War of the Rebellion: Serial 030 Page 0462 KY., MID. AND E. TENN., N. ALA, AND SW. VA.

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[CHAP. XXXII.

HEADQUARTERS ARMY OF TENNESSEE,

December 26, 1862.

Lieutenant-General POLK:

GENERAL: The general commanding directs that you prepare your corps for immediate movement. The enemy are in force in front, and appearances indicate an advance on their part.

I am, general, respectfully, your obedient servant,

GEORGE WM. BRENT,

Assistant Adjutant-General.

HEADQUARTERS POLK'S CORPS, ARMY OF TENNESSEE,

Murfreesborough, December 26, 1862-9 p.m.

Major-General CHEATHAM and

Major-General WITHERS:

GENERAL: I am directed by the lieutenant-general commanding to order you to prepare your division for immediate movement. The enemy is in force in front, and appearances indicate a forward movements on his part. You will order three days' rations to be cooked.

I have the honor to be, general, your obedient servant,

L. L. BULTER,

Assistant Adjutant-General.

KNOXVILLE, TENN., December 26, 1862.

General JOSEPH E. JOHNSTON:

MY DEAR GENERAL: I returned from Murfreesborough, where I remained until the arrangements for the transshipment of the troops were completed and in process of execution. At the urgent request of General Bragg, I sent only Stevenson's division, of three brigades, from the army in Middle Tennessee, and an East Tennessee brigade, stationed near the railroad, at Kingston, was added to his command, making an effective force of about 9,000. The advantage of this change was, it leaves McCown's division intact with General Bragg, and transfers the East Tennessee, which, though good troops, are better away from the Union influences by which they are here surrounded. Bragg's army is in fine fighting condition; you need have no fear for the result when it is brought into action. I only wish his right extended up toward McMinnville, securing his own retreat by Sparta, and covering East Tennessee from any move of the enemy operating on his right flank. General Bragg is in good spirits; he has been in constant receipt of information indicating the evacuation of Nashville, and feels confident he will soon be in possession of the city.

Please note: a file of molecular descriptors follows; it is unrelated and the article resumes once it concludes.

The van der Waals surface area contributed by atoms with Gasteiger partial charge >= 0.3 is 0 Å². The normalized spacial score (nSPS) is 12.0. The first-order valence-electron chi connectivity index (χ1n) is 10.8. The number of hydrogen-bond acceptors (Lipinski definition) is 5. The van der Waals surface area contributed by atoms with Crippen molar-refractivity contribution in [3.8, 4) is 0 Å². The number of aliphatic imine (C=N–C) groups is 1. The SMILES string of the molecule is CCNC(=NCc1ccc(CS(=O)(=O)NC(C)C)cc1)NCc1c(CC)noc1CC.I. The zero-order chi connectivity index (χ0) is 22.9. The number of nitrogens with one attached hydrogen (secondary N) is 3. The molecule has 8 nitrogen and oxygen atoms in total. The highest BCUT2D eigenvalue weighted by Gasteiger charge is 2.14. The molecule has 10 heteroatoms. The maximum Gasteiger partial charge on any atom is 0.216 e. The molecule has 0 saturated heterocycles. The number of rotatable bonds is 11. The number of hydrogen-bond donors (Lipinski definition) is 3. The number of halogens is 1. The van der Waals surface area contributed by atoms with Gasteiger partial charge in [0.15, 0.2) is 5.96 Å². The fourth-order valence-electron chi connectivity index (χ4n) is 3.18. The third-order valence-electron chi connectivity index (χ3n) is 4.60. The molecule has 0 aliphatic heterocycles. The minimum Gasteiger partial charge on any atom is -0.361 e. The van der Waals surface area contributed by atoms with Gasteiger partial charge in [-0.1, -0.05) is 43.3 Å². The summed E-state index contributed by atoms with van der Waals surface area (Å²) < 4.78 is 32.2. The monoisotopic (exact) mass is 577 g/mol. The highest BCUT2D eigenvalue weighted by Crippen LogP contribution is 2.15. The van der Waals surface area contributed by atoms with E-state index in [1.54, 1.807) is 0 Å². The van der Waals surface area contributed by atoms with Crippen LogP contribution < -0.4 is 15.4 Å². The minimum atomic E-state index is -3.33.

Rosecrans is enterprising; his force is, I think, underestimated, and I would look for offensive operations rather than the abandonment of Middle Tennessee, which the evacuation of Nashville necessitates.

I called Bragg's attention to the fact that Rosecrans had just had prepared 1,000 pack saddles, looking evidently to operations in the mountains of East Tennessee or North Alabama.

Morgan was at Murfreesborough when I left, but intended moving in two days; his expedition was in every one's mouth, and, I fear, has been too openly canvassed. I saw in a Nashville paper a correct estimate of his force and its destination, and an indication that preparations were making for its reception.

I hope our prospects in Mississippi have improved, and that your visit with the President will give cheering results. The natural obstacles of